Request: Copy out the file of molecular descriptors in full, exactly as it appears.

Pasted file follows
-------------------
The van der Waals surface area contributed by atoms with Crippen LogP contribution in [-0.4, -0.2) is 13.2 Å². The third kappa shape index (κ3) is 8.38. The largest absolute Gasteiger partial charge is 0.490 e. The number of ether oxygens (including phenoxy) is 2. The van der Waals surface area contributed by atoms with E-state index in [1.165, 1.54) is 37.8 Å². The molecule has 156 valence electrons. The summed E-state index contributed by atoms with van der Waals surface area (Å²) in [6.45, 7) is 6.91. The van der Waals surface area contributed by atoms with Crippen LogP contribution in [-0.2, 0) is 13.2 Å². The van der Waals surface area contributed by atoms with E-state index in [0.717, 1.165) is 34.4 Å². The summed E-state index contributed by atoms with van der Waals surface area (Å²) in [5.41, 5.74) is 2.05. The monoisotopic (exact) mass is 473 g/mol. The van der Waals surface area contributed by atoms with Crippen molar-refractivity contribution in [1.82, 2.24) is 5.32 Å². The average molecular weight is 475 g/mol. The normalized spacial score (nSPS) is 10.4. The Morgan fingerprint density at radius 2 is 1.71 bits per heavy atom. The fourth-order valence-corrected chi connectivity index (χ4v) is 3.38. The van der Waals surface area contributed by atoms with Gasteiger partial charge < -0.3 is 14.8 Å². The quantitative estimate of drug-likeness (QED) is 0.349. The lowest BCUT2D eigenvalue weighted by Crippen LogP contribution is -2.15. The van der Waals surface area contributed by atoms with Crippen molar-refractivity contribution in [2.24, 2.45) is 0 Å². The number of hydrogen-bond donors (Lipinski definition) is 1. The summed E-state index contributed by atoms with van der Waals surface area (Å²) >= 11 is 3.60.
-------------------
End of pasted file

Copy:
The van der Waals surface area contributed by atoms with Crippen LogP contribution in [-0.4, -0.2) is 13.2 Å². The third kappa shape index (κ3) is 8.38. The largest absolute Gasteiger partial charge is 0.490 e. The number of ether oxygens (including phenoxy) is 2. The van der Waals surface area contributed by atoms with E-state index in [1.165, 1.54) is 37.8 Å². The molecule has 156 valence electrons. The summed E-state index contributed by atoms with van der Waals surface area (Å²) in [6.45, 7) is 6.91. The van der Waals surface area contributed by atoms with Crippen LogP contribution in [-0.2, 0) is 13.2 Å². The van der Waals surface area contributed by atoms with E-state index in [0.717, 1.165) is 34.4 Å². The summed E-state index contributed by atoms with van der Waals surface area (Å²) in [5.41, 5.74) is 2.05. The monoisotopic (exact) mass is 473 g/mol. The van der Waals surface area contributed by atoms with Crippen molar-refractivity contribution in [1.82, 2.24) is 5.32 Å². The average molecular weight is 475 g/mol. The normalized spacial score (nSPS) is 10.4. The Morgan fingerprint density at radius 2 is 1.71 bits per heavy atom. The fourth-order valence-corrected chi connectivity index (χ4v) is 3.38. The van der Waals surface area contributed by atoms with Gasteiger partial charge < -0.3 is 14.8 Å². The quantitative estimate of drug-likeness (QED) is 0.349. The lowest BCUT2D eigenvalue weighted by Crippen LogP contribution is -2.15. The van der Waals surface area contributed by atoms with Crippen molar-refractivity contribution in [2.24, 2.45) is 0 Å². The number of hydrogen-bond donors (Lipinski definition) is 1. The summed E-state index contributed by atoms with van der Waals surface area (Å²) >= 11 is 3.60.